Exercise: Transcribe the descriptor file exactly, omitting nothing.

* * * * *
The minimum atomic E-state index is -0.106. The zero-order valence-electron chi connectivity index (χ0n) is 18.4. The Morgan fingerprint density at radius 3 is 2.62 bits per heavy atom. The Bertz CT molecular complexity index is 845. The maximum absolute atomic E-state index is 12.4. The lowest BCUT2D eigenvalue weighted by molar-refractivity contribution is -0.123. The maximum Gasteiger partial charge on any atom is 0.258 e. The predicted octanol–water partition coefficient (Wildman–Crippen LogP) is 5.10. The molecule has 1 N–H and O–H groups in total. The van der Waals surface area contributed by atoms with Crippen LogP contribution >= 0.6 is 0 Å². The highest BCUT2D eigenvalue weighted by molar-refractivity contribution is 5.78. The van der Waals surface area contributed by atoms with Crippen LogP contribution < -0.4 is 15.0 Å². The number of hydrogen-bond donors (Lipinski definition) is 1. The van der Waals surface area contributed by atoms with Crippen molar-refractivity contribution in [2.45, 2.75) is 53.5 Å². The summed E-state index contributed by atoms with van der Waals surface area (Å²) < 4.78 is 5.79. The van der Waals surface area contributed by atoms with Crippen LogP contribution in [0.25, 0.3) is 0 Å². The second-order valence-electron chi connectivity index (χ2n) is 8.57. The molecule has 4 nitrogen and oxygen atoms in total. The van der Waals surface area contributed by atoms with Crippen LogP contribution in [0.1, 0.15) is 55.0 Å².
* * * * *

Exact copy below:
The minimum atomic E-state index is -0.106. The zero-order valence-electron chi connectivity index (χ0n) is 18.4. The Morgan fingerprint density at radius 3 is 2.62 bits per heavy atom. The Bertz CT molecular complexity index is 845. The maximum absolute atomic E-state index is 12.4. The lowest BCUT2D eigenvalue weighted by molar-refractivity contribution is -0.123. The maximum Gasteiger partial charge on any atom is 0.258 e. The predicted octanol–water partition coefficient (Wildman–Crippen LogP) is 5.10. The molecule has 1 N–H and O–H groups in total. The van der Waals surface area contributed by atoms with Crippen LogP contribution >= 0.6 is 0 Å². The highest BCUT2D eigenvalue weighted by molar-refractivity contribution is 5.78. The van der Waals surface area contributed by atoms with Crippen LogP contribution < -0.4 is 15.0 Å². The number of hydrogen-bond donors (Lipinski definition) is 1. The van der Waals surface area contributed by atoms with Crippen molar-refractivity contribution in [2.45, 2.75) is 53.5 Å². The summed E-state index contributed by atoms with van der Waals surface area (Å²) < 4.78 is 5.79. The van der Waals surface area contributed by atoms with Crippen LogP contribution in [0.25, 0.3) is 0 Å². The second-order valence-electron chi connectivity index (χ2n) is 8.57. The molecule has 4 nitrogen and oxygen atoms in total. The van der Waals surface area contributed by atoms with Crippen LogP contribution in [0.1, 0.15) is 55.0 Å².